TW: Panic attacks, suicidal ideation
Panic attacks are scary and sometimes come without warning. When panic attacks occur, some people feel as if they are losing control, having a heart attack, or even dying. That’s why it’s helpful to know the signs of a panic attack as well as the strategies that can be used to lessen the severity of them.
A panic attack is typically defined as a sudden episode of intense fear that triggers a severe physical reaction when there is no present danger or apparent cause, according to the Mayo Clinic. They usually come on suddenly and can happen anywhere, but over time they can be triggered by certain situations. Common symptoms include fear or loss of control, impending doom, hyperventilation, palpitations, breathlessness, chest pain, sweating, shaking, chills, nausea, cramps, dizziness, numbness, and suicidal ideation. While people experience panic attacks differently, symptoms usually peak within minutes.
Although panic attacks themselves aren’t life-threatening, they are scary and can affect your quality of life. If you find yourself having recurrent, unexpected panic attacks and fear having attacks in the future, you may have a condition called panic disorder, according to the Mayo Clinic. It is good to seek treatment for panic attacks to help prevent relapses or worsening symptoms. There are also a variety of coping strategies to ease the symptoms of an attack.
An effective way to get through a panic attack is to recognize that you’re having one. If you have never experienced a panic attack, the sensation can feel overwhelming and lead to greater anxiety. One of the best tips to help you stay present is to remind yourself that the panic attack is temporary and will pass.
As someone who has experienced more than a dozen panic attacks in my life, I find comfort in knowing that the symptoms are temporary. My panic attacks often begin with hyperventilating, crying, and chills. At the peak of the attack, I feel like I might die and have increased suicidal ideation. Beyond recognizing that I’m having a panic attack, I try to regulate my breathing with a strategy that my therapist taught me. I start with a high random number such as 473 and then begin counting backwards which helps me focus on the numbers and regulates my breathing.
Another grounding strategy to get through a panic attack is called the 5-4-3-2-1 method. It involves focusing on your five senses to anchor you to your surroundings. In this method, you identify five things you see around you, four things you can touch, three things you can hear, two things you can smell, and one thing you can taste, according to Pych Central. You can also try pressing your feet firmly into the ground or sucking on a sour candy to stay grounded.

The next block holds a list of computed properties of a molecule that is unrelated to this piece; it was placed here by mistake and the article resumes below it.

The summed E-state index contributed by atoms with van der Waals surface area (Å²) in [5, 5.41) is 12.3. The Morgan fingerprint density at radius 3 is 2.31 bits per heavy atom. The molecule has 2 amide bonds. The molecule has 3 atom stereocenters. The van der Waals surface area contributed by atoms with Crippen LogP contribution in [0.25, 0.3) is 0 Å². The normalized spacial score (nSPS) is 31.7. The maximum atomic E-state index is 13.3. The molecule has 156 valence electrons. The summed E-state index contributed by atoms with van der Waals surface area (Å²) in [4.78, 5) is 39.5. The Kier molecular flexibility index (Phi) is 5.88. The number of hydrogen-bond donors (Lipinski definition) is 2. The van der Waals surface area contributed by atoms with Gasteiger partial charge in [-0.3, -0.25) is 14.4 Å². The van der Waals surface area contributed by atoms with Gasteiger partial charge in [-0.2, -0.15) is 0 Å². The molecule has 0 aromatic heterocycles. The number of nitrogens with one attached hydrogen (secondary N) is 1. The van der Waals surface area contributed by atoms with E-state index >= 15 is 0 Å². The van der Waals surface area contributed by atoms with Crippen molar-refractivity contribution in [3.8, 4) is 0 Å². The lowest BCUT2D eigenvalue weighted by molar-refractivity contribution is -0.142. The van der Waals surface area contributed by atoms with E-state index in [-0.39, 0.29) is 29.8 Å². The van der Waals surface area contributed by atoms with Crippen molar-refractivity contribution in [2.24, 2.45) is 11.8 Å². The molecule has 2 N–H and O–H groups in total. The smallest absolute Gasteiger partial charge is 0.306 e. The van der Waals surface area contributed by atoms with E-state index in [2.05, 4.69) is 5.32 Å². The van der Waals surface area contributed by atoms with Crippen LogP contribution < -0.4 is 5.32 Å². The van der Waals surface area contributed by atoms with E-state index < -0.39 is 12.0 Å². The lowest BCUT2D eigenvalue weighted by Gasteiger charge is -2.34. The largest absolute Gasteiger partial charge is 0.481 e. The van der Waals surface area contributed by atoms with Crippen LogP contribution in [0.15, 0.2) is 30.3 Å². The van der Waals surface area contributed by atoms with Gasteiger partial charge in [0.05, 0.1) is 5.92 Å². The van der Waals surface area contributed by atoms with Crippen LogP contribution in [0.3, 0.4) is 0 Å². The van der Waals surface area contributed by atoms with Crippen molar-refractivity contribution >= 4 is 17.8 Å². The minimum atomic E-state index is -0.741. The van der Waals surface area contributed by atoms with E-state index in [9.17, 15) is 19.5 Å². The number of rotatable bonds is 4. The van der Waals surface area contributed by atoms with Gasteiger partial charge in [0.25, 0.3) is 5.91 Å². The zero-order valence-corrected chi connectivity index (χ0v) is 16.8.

While counting and grounding methods can be effective for many people, they are not always easy to implement during a panic attack. If you find yourself unable to try one of the above strategies during an attack, it can be helpful to reach out to someone in a time of distress. This could be a friend, a loved one, The 988 Suicide & Crisis Lifeline, or a mental health professional.
Once you reach out to someone, you can let the person know that you’re having a panic attack. Typically when I have panic attacks and other people are around, I ask them to stay with me until it passes. I also let people close to me know that I have panic attacks so they are not worried or confused if I have an attack. By doing that, I feel secure and remember that the moment will pass.
If you don’t feel comfortable reaching out to someone while having a panic attack, try writing down your feelings and symptoms. It can also be helpful to monitor your symptoms and mood in the hours and days following a panic attack. According to the Mayo Clinic, many people feel fatigued and worn out after a panic attack subsides. I personally feel exhausted and depressed for up to a week after a panic attack. Now that I know my symptoms after a panic attack, I’m able to manage my emotions better and combat any lingering negative thoughts.
If you try all of the above techniques and have spoken with a mental health professional and still experience panic attacks, medication is a possible option. Your doctor or a psychiatrist may prescribe medication such as selective serotonin reuptake inhibitors (SSRIs) to treat panic attacks, according to the NIMH. A combination of medication, therapy, and mindfulness techniques can be effective in treating panic attacks. Above all else, be compassionate with yourself and remember the strength you have to work through a panic attack.
“Anxiety Disorders.” National Institute of Mental Health, U.S. Department of Health and Human Services, nimh.nih.gov/health/topics/anxiety-disorders#part_145338. Accessed 4 Jan. 2024.
Bettino, Kate. “How to Get through a Panic Attack.” Psych Central, Psych Central, 21 May 2021, psychcentral.com/anxiety/how-to-halt-and-minimize-panic-attacks#recap.
“Panic Attacks and Panic Disorder.” Mayo Clinic, Mayo Foundation for Medical Education and Research, 4 May 2018, mayoclinic.org/diseases-conditions/panic-attacks/symptoms-causes/syc-20376021.